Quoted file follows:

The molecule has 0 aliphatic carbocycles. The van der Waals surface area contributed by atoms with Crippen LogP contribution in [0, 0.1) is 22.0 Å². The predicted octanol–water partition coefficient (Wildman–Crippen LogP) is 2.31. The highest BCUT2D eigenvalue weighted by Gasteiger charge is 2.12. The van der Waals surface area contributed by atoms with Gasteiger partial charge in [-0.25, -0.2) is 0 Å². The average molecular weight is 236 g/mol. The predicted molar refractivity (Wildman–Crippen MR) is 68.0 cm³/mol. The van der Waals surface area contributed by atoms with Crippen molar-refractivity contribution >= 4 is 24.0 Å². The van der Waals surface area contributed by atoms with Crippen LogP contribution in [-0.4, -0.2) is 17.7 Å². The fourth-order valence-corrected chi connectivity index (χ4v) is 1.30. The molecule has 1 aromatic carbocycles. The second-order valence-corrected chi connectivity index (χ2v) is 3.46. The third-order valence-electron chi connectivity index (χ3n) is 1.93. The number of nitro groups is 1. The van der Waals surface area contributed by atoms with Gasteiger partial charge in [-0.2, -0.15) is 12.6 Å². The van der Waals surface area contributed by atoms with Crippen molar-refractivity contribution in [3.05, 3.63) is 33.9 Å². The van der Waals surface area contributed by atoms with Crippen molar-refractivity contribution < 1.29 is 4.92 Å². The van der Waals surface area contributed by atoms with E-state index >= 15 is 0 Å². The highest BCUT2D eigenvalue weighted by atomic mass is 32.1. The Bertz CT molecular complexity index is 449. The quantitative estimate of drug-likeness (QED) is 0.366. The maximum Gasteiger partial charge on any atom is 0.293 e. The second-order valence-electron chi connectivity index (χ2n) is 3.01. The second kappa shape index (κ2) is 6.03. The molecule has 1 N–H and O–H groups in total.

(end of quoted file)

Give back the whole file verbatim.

The molecule has 0 aliphatic carbocycles. The van der Waals surface area contributed by atoms with Crippen LogP contribution in [0, 0.1) is 22.0 Å². The predicted octanol–water partition coefficient (Wildman–Crippen LogP) is 2.31. The highest BCUT2D eigenvalue weighted by Gasteiger charge is 2.12. The van der Waals surface area contributed by atoms with Gasteiger partial charge in [-0.25, -0.2) is 0 Å². The average molecular weight is 236 g/mol. The predicted molar refractivity (Wildman–Crippen MR) is 68.0 cm³/mol. The van der Waals surface area contributed by atoms with Crippen molar-refractivity contribution >= 4 is 24.0 Å². The van der Waals surface area contributed by atoms with Crippen LogP contribution in [-0.4, -0.2) is 17.7 Å². The fourth-order valence-corrected chi connectivity index (χ4v) is 1.30. The molecule has 1 aromatic carbocycles. The second-order valence-corrected chi connectivity index (χ2v) is 3.46. The third-order valence-electron chi connectivity index (χ3n) is 1.93. The number of nitro groups is 1. The van der Waals surface area contributed by atoms with Gasteiger partial charge in [-0.2, -0.15) is 12.6 Å². The van der Waals surface area contributed by atoms with Crippen molar-refractivity contribution in [3.05, 3.63) is 33.9 Å². The van der Waals surface area contributed by atoms with Crippen molar-refractivity contribution < 1.29 is 4.92 Å². The van der Waals surface area contributed by atoms with E-state index >= 15 is 0 Å². The highest BCUT2D eigenvalue weighted by atomic mass is 32.1. The Bertz CT molecular complexity index is 449. The quantitative estimate of drug-likeness (QED) is 0.366. The maximum Gasteiger partial charge on any atom is 0.293 e. The second-order valence-electron chi connectivity index (χ2n) is 3.01. The second kappa shape index (κ2) is 6.03. The molecule has 1 N–H and O–H groups in total.